Depending on nationality, every person wishing to enter the Schengen countries or the US for whatever purpose is subject to a visa regime. But delays in processing the same have increased, with a massive backlog of applications and appointments.
According to the Economic Times report on Tuesday, the Travel Agents Association of India (TAAI) said it will write to the embassies concerned on the matter.
“We have spoken to VFS, the embassies, and the ministry of external affairs (MEA) and it is becoming a huge challenge. We will officially write to all European countries on the matter,” said Jyoti Mayal, president of TAAI.
“We are hearing countries such as Greece have not returned traveller passports for over two months. There is a huge pending demand for the US as well. The situation is getting worse, and this is the peak summer tourist season.”
In May, Jay Bhatia, TAAI, vice-president, said visas for Europe are getting extended by up to one month as some Schengen embassies are not operating at full capacity.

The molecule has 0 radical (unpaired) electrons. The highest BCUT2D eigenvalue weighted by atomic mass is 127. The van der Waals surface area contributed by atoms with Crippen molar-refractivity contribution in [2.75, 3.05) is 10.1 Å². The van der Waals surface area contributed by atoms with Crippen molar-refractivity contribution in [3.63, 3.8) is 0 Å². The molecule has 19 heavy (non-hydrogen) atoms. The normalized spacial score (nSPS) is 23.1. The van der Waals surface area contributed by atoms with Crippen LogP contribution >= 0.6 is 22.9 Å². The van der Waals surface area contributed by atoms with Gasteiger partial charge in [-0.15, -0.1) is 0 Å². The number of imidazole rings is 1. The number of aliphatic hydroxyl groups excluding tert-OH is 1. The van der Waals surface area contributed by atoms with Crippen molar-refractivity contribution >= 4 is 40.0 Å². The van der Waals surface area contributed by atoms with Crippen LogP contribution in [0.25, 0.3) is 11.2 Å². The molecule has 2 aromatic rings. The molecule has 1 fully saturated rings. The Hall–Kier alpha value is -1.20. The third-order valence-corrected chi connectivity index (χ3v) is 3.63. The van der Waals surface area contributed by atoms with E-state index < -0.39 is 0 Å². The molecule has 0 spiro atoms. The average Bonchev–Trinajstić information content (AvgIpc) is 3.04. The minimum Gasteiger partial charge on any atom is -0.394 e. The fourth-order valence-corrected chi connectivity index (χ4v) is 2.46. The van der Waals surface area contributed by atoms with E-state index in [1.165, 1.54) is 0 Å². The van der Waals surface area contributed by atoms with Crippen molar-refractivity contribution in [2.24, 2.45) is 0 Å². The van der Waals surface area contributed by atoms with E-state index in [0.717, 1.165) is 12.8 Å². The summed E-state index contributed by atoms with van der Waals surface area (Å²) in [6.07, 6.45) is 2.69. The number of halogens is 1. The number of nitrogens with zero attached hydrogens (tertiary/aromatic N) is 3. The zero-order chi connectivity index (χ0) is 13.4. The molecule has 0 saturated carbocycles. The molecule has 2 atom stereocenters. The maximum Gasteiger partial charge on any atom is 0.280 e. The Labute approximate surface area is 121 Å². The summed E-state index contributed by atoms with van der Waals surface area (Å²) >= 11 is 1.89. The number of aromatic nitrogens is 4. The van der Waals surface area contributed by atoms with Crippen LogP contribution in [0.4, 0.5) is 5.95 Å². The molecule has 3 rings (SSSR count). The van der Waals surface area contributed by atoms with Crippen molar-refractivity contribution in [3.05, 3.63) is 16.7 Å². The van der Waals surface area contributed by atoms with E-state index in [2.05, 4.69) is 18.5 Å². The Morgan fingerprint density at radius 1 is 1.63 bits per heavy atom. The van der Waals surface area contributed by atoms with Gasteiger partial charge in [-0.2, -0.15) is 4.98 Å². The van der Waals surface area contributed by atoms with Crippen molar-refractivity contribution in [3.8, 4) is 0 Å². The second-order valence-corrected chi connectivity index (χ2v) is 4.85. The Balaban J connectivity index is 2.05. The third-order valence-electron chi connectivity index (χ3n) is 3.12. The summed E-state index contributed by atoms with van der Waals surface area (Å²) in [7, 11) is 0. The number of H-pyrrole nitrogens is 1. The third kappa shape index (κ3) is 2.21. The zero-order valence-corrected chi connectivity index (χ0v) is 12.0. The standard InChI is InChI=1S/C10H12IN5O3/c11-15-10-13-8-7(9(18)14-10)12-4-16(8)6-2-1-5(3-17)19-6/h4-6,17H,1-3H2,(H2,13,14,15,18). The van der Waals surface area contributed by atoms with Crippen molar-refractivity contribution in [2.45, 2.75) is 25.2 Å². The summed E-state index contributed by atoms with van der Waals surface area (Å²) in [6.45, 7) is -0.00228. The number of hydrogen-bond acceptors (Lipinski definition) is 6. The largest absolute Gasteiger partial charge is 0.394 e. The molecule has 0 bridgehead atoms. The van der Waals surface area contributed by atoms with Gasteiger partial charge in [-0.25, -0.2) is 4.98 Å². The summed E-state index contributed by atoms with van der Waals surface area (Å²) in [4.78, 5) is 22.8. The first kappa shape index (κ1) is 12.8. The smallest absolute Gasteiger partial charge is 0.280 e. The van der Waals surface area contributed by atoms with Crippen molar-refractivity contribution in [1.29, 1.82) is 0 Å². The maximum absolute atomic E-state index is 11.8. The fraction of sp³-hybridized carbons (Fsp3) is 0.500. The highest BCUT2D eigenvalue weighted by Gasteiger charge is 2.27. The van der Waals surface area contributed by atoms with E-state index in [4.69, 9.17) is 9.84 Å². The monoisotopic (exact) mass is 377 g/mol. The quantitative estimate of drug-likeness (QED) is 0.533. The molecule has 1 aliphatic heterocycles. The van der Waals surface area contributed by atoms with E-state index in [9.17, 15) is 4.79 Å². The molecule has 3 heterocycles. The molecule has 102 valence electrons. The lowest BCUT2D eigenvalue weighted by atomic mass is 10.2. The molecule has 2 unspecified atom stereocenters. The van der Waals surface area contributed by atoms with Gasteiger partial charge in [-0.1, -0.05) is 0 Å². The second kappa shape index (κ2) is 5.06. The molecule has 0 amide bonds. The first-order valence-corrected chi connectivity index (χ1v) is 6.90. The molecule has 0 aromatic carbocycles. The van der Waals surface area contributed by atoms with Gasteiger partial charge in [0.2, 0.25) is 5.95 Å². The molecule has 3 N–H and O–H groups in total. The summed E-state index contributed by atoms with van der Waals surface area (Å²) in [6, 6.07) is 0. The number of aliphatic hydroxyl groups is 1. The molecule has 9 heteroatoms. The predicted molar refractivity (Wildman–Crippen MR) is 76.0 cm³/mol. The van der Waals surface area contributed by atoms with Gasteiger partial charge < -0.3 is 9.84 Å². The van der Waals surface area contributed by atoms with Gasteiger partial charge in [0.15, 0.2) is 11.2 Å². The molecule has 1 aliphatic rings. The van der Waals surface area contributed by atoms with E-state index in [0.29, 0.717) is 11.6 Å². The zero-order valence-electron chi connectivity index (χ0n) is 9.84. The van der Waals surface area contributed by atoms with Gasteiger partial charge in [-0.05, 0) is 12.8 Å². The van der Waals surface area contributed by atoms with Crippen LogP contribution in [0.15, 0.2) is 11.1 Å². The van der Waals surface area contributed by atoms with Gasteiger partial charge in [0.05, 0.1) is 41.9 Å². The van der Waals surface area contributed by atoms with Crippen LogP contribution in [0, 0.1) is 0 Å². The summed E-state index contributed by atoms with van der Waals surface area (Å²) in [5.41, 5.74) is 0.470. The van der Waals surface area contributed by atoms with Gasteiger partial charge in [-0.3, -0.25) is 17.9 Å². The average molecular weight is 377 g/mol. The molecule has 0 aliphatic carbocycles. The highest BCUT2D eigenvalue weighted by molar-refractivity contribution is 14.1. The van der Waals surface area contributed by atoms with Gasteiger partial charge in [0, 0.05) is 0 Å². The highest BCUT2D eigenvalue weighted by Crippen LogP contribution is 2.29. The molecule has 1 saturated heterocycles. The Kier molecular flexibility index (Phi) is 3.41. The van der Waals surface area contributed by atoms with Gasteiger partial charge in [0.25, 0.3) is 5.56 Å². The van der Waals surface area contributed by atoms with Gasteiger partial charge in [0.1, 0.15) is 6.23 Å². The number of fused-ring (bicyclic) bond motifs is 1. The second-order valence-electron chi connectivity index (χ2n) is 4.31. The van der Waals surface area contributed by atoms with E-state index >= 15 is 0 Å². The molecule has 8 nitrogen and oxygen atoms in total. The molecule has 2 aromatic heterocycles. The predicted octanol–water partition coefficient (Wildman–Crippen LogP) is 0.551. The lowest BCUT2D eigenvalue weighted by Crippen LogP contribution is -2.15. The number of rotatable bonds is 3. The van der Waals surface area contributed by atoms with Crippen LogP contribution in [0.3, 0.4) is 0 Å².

VFS Global, which manages visa and passport issuance-related administrative and non-discretionary tasks, said it is experiencing high volumes of applications and stretched visa processing timelines from India.
The company is receiving about 20,000 applications in a day from India and is adequately staffed to process, the ET report said quoting the company spokesperson.
The spokesperson said information on visa decision processing timelines is provided by the client governments on their websites, the report added.
According to Schengen visa website, the earliest one can file a visa application is six months, and the latest being fifteen working days.
On May 30, the US embassy said it will resume routine in-person tourist visa appointments from September onwards.
“Applicants whose placeholder appointments were cancelled may now reenter the scheduling system to book regular appointments. Appointments have been opened through 2023,” the US embassy tweeted.
Earlier, travel platforms said the issue has been flagged with concerned European embassies and consulates, but the discussions did not yield any “concrete results”, the report said. Companies are advising travellers to plan their holidays in advance to avoid last-minute visa disappointments.
“Travellers to the UK, US, Canada and other European countries are the worst affected. Regular tourist visas for countries like the UK take over 45 days. Wherever we see some scope of getting an early visa for some country, we are prioritising applying to that country first and are changing itineraries accordingly. Embassies are not openly admitting but staff shortage is the main issue here,” Rajiv Mehra, president of Indian Association of Tour Operators, told the ET.